MCAT Biology : Plasma Membrane and Transport

Study concepts, example questions & explanations for MCAT Biology

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Example Questions

Example Question #1241 : Mcat Biological Sciences

The __________ side of a plasma membrane receptor will bind to the ligand and the __________ side of the plasma membrane receptor will initiate a cell response.

Possible Answers:

intracellular . . . extracellular

intracellular . . . intracellular

extracellular . . . extracellular

extracellular . . . intracellular

Correct answer:

extracellular . . . intracellular

Explanation:

In signal transduction, a ligand binds to the extracellular side of the plasma membrane receptor. This initiates a cellular response that is facilitated by the intracellular side. The intracellular region can activate a G protein, bind to an effector, or initiate other cellular responses. These responses often result in a signal cascade that affects transcription factors and alters gene expression.

Example Question #22 : Cellular Structures And Organelles

Scientists use a process called Flourescent In-Situ Hybridization, or FISH, to study genetic disorders in humans. FISH is a technique that uses spectrographic analysis to determine the presence or absence, as well as the relative abundance, of genetic material in human cells. 

To use FISH, scientists apply fluorescently-labeled bits of DNA of a known color, called probes, to samples of test DNA. These probes anneal to the sample DNA, and scientists can read the colors that result using laboratory equipment. One common use of FISH is to determine the presence of extra DNA in conditions of aneuploidy, a state in which a human cell has an abnormal number of chromosomes. Chromosomes are collections of DNA, the totality of which makes up a cell’s genome. Another typical use is in the study of cancer cells, where scientists use FISH labels to ascertain if genes have moved inappropriately in a cell’s genome.

Using red fluorescent tags, scientists label probe DNA for a gene known to be expressed more heavily in cancer cells than normal cells. They then label a probe for an immediately adjacent DNA sequence with a green fluorescent tag. Both probes are then added to three dishes, shown below.  In dish 1 human bladder cells are incubated with the probes, in dish 2 human epithelial cells are incubated, and in dish 3 known non-cancerous cells are used. The relative luminescence observed in regions of interest in all dishes is shown below.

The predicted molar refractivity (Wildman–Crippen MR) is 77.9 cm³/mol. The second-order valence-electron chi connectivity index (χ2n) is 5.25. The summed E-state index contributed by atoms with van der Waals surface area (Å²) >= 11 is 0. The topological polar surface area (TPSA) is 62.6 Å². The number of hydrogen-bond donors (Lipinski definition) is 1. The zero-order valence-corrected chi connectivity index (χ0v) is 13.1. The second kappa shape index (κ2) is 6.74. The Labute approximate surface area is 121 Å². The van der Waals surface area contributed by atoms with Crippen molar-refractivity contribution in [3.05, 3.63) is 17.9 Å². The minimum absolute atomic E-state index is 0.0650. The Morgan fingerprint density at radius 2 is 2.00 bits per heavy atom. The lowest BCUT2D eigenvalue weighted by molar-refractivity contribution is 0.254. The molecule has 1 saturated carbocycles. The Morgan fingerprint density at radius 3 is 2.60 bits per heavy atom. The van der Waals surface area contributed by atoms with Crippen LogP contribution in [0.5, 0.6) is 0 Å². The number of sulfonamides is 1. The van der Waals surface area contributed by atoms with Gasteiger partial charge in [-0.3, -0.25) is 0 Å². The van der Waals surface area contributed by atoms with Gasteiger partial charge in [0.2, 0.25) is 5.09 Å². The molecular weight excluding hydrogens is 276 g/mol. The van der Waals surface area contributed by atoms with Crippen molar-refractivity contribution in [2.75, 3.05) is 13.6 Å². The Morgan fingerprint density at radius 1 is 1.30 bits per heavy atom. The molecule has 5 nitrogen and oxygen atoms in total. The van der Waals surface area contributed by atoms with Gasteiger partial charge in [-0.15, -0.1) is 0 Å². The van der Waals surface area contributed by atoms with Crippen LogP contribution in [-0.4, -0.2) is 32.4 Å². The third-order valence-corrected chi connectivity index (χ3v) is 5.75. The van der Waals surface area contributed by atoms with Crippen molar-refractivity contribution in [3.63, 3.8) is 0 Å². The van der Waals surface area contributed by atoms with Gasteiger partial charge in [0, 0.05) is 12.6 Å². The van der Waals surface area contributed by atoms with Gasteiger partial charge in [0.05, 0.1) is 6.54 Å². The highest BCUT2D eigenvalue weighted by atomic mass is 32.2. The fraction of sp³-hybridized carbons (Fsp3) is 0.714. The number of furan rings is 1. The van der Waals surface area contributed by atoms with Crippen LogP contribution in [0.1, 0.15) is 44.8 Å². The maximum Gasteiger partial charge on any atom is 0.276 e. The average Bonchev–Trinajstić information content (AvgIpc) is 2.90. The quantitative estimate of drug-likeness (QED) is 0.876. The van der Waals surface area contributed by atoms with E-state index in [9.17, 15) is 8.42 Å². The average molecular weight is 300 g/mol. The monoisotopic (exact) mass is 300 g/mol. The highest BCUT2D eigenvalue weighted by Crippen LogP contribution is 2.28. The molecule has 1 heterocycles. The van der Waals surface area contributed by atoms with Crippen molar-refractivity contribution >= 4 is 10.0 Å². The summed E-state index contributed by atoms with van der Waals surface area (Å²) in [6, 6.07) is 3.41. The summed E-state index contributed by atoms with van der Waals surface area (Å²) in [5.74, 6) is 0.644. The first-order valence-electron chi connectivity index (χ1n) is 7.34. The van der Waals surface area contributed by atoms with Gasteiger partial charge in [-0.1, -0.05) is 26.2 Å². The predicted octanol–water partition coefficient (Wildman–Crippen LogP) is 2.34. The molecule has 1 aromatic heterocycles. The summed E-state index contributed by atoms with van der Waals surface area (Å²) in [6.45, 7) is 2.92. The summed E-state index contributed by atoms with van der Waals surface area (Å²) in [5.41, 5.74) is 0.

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The bladder cells in dish 1 begin to undergo programmed cell death, or apoptosis, when they initially become cancerous. If the cells form sodium-selective pores in their membranes to begin the process of cell death, sodium ions can begin to enter the cells without regulation. What will likely happen to a resting cell membrane potential when sodium enters?

Possible Answers:

It will become more positive, because less sodium will enter than potassium will leave

It will become more positive, because potassium will also enter

It will become more negative, because potassium will also enter

It will become more positive, because more sodium will enter than potassium will leave

It will become more negative, because more sodium will enter than potassium will leave

Correct answer:

It will become more positive, because more sodium will enter than potassium will leave

Explanation:

The pores formed are, according to the question, sodium selective. So it is unlikely that potassium concentration changes will be a major contributor to membrane potential changes. Since sodium is postively charged, and the ions entering are sodium, the inside of the cell will become more positively charged as sodium permeability goes up. We know that sodium will enter and potassium will leave due to the established gradients determined by sodium-potassium ATPase.

Example Question #1241 : Mcat Biological Sciences

What is the average resting potential of a nerve cell membrane?

Possible Answers:

-70mV

-130mV

7mV

0mV

Correct answer:

-70mV

Explanation:

Membrane potential is the difference between the electric potential inside the cell and the electric potential outside the cell. At rest, the membrane potential of most cells (including nerve cells) is between -70mV and -80mV due to the concentration of intracellular and extracellular potassium and sodium ions. The expulsion of sodium ions, in particular, contributes to positive charges outside the cell and lowers the charge inside.

Example Question #21 : Plasma Membrane And Transport

What is the conventional way of measuring membrane potential?

Possible Answers:

The potential outside the cell plus the potential inside the cell

The potential inside the cell multiplied by the potential outside the cell

The potential inside the cell minus the potential outside the cell

The potential outside the cell minus the potential inside the cell

Correct answer:

The potential inside the cell minus the potential outside the cell

Explanation:

Membrane potential is calculated by subtracting the potential outside the cell from the potential inside the cell.